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Argentina - Culture

Argentina Culture

European influences permeate Argentina's art, architecture, literature and lifestyle. However, in the field of literature in particular, this has been a cross-cultural transaction, with Argentina producing writers of international stature such as Jorge Luis Borges, Julio Cortázar, Ernesto Sábasto, Manuel Puig and Osvaldo Soriano. With the education of many Argentines taking place in Europe, Buenos Aires in particular has self-consciously emulated European cultural trends in art, music and architecture. As a result, there are many important art museums and galleries in the city, and it has a vigorous theater community. Argentine cinema has also achieved international stature, and has been used as a vehicle to exorcise the horrors of the Dirty War.

Probably the best known manifestation of Argentine popular culture is the tango - a dance and music which has captured the imagination of romantics worldwide. Folk music is also thriving. Sport is extremely important to the Argentines and soccer is more of a national obsession than a game. Argentina won the World Cup in 1978 and 1986, and the exploits of Diego Maradona (the most famous Argentine since Che Guevara), have kept soccer fans, paparazzi and columnists busy for the past 10 years.

Argentine Roman Catholicism, the official state religion, is riddled with popular beliefs which diverge from official doctrine. Spiritualism and veneration of the dead are deep-seated, with pilgrimages to the resting places of relations and of the famous dead a common sight. Spanish is the official language, but some immigrant communities retain their language as a badge of identity. Italian is widely understood, reflecting the influence of the country's single largest immigrant group, and BBC English is the preserve of the Anglo community. There are 17 native languages, including Quechua, Mapuche, Guaraní, Tobas and Matacos.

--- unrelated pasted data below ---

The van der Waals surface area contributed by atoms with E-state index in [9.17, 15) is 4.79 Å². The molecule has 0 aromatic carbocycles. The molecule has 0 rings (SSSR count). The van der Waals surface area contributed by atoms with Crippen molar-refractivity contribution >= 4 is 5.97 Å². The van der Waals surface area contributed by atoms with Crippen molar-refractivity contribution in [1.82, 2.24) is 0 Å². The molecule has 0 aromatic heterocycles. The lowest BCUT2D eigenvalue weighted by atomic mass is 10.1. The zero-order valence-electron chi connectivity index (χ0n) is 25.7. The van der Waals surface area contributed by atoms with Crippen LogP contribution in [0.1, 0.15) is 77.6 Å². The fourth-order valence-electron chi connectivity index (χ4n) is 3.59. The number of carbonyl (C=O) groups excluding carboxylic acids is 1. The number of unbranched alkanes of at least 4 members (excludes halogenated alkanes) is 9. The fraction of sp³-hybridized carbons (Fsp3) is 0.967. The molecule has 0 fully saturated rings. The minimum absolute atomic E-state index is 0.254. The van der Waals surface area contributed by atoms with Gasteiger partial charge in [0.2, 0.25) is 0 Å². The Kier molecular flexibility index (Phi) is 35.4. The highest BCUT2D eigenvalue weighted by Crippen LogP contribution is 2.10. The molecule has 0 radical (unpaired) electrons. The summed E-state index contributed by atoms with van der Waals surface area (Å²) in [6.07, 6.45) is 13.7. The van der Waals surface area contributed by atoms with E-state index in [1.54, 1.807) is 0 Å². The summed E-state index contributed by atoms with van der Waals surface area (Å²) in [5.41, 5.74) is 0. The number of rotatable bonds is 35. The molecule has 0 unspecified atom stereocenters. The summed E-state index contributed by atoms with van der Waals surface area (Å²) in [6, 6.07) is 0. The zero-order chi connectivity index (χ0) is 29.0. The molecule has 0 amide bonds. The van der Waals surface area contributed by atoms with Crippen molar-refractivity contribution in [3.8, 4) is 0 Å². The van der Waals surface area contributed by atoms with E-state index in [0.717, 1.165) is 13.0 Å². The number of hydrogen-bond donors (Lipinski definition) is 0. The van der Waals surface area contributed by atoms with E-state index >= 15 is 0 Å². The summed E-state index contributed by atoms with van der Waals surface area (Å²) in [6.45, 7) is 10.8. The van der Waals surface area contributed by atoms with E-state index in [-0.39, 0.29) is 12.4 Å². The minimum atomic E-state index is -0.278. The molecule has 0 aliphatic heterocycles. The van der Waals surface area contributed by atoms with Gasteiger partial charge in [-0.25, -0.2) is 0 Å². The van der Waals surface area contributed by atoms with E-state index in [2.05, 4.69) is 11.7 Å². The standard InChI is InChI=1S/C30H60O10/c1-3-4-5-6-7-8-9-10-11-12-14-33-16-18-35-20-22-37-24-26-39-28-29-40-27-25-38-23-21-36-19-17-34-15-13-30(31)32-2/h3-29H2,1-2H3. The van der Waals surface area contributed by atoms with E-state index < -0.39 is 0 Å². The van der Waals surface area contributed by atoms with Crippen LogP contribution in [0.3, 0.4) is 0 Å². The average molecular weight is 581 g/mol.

Meat dominates Argentina's menus, and 'meat' means beef. Mixed grills (parrillada) are apparently the way to go, serving up a cut of just about every part of the animal: tripe, intestines, udders - the lot. In this vegetarian's nightmare, Italian favorites, such as gnocchi (ñoquis), are a welcome alternative. Exquisite Argentine ice cream (helado) deserves a special mention - again reflecting Italian influences. The sharing of mate, Paraguayan tea, is a ritual more than a beverage, and if offered is a special expression of acceptance. The leaves, a relation to holly, are elaborately prepared and the mixture is drunk from a shared gourd.

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